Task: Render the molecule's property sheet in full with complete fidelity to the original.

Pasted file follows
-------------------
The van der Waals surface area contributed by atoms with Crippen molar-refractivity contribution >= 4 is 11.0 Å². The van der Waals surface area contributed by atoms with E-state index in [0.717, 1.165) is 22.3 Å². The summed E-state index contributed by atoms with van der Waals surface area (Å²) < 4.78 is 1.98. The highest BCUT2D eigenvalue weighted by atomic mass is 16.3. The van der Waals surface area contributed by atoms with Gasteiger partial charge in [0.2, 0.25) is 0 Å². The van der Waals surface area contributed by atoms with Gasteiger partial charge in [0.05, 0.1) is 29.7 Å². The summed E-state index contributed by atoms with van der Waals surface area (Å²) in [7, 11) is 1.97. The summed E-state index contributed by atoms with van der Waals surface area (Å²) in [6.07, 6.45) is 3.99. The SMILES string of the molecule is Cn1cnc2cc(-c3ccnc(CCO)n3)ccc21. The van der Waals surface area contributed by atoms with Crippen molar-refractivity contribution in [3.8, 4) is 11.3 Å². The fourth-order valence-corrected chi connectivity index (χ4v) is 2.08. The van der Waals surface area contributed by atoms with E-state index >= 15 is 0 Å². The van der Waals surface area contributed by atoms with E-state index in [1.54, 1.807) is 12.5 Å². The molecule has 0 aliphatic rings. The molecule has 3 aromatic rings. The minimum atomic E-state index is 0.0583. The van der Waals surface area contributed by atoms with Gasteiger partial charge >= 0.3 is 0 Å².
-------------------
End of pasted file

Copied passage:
The van der Waals surface area contributed by atoms with Crippen molar-refractivity contribution >= 4 is 11.0 Å². The van der Waals surface area contributed by atoms with E-state index in [0.717, 1.165) is 22.3 Å². The summed E-state index contributed by atoms with van der Waals surface area (Å²) < 4.78 is 1.98. The highest BCUT2D eigenvalue weighted by atomic mass is 16.3. The van der Waals surface area contributed by atoms with Gasteiger partial charge in [0.2, 0.25) is 0 Å². The van der Waals surface area contributed by atoms with Gasteiger partial charge in [0.05, 0.1) is 29.7 Å². The summed E-state index contributed by atoms with van der Waals surface area (Å²) in [7, 11) is 1.97. The summed E-state index contributed by atoms with van der Waals surface area (Å²) in [6.07, 6.45) is 3.99. The SMILES string of the molecule is Cn1cnc2cc(-c3ccnc(CCO)n3)ccc21. The van der Waals surface area contributed by atoms with Crippen molar-refractivity contribution in [3.8, 4) is 11.3 Å². The fourth-order valence-corrected chi connectivity index (χ4v) is 2.08. The van der Waals surface area contributed by atoms with E-state index >= 15 is 0 Å². The van der Waals surface area contributed by atoms with E-state index in [1.54, 1.807) is 12.5 Å². The molecule has 0 aliphatic rings. The molecule has 3 aromatic rings. The minimum atomic E-state index is 0.0583. The van der Waals surface area contributed by atoms with Gasteiger partial charge >= 0.3 is 0 Å².